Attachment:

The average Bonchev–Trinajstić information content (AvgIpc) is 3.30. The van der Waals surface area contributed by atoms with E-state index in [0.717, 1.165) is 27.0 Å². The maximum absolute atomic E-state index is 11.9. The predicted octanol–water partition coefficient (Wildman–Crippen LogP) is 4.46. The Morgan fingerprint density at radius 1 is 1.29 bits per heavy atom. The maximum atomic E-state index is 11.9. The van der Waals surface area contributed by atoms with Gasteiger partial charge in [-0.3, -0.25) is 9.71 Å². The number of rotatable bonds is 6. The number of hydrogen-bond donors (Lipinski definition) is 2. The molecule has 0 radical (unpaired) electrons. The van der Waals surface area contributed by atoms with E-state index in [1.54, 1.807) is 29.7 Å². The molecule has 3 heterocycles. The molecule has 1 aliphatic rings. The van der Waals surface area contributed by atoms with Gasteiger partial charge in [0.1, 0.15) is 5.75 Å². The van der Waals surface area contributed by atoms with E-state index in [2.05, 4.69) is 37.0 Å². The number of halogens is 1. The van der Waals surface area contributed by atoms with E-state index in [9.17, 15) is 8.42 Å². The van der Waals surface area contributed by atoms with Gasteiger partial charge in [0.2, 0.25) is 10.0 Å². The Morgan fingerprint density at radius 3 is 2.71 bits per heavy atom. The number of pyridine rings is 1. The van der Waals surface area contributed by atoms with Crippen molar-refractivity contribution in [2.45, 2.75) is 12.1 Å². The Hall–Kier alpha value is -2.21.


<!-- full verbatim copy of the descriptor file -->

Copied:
The average Bonchev–Trinajstić information content (AvgIpc) is 3.30. The van der Waals surface area contributed by atoms with E-state index in [0.717, 1.165) is 27.0 Å². The maximum absolute atomic E-state index is 11.9. The predicted octanol–water partition coefficient (Wildman–Crippen LogP) is 4.46. The Morgan fingerprint density at radius 1 is 1.29 bits per heavy atom. The maximum atomic E-state index is 11.9. The van der Waals surface area contributed by atoms with Gasteiger partial charge in [-0.3, -0.25) is 9.71 Å². The number of rotatable bonds is 6. The number of hydrogen-bond donors (Lipinski definition) is 2. The molecule has 0 radical (unpaired) electrons. The van der Waals surface area contributed by atoms with E-state index in [1.54, 1.807) is 29.7 Å². The molecule has 3 heterocycles. The molecule has 1 aliphatic rings. The van der Waals surface area contributed by atoms with Gasteiger partial charge in [0.1, 0.15) is 5.75 Å². The van der Waals surface area contributed by atoms with E-state index in [2.05, 4.69) is 37.0 Å². The number of halogens is 1. The van der Waals surface area contributed by atoms with E-state index in [9.17, 15) is 8.42 Å². The van der Waals surface area contributed by atoms with Gasteiger partial charge in [0.2, 0.25) is 10.0 Å². The Morgan fingerprint density at radius 3 is 2.71 bits per heavy atom. The number of pyridine rings is 1. The van der Waals surface area contributed by atoms with Crippen molar-refractivity contribution in [2.45, 2.75) is 12.1 Å². The Hall–Kier alpha value is -2.21.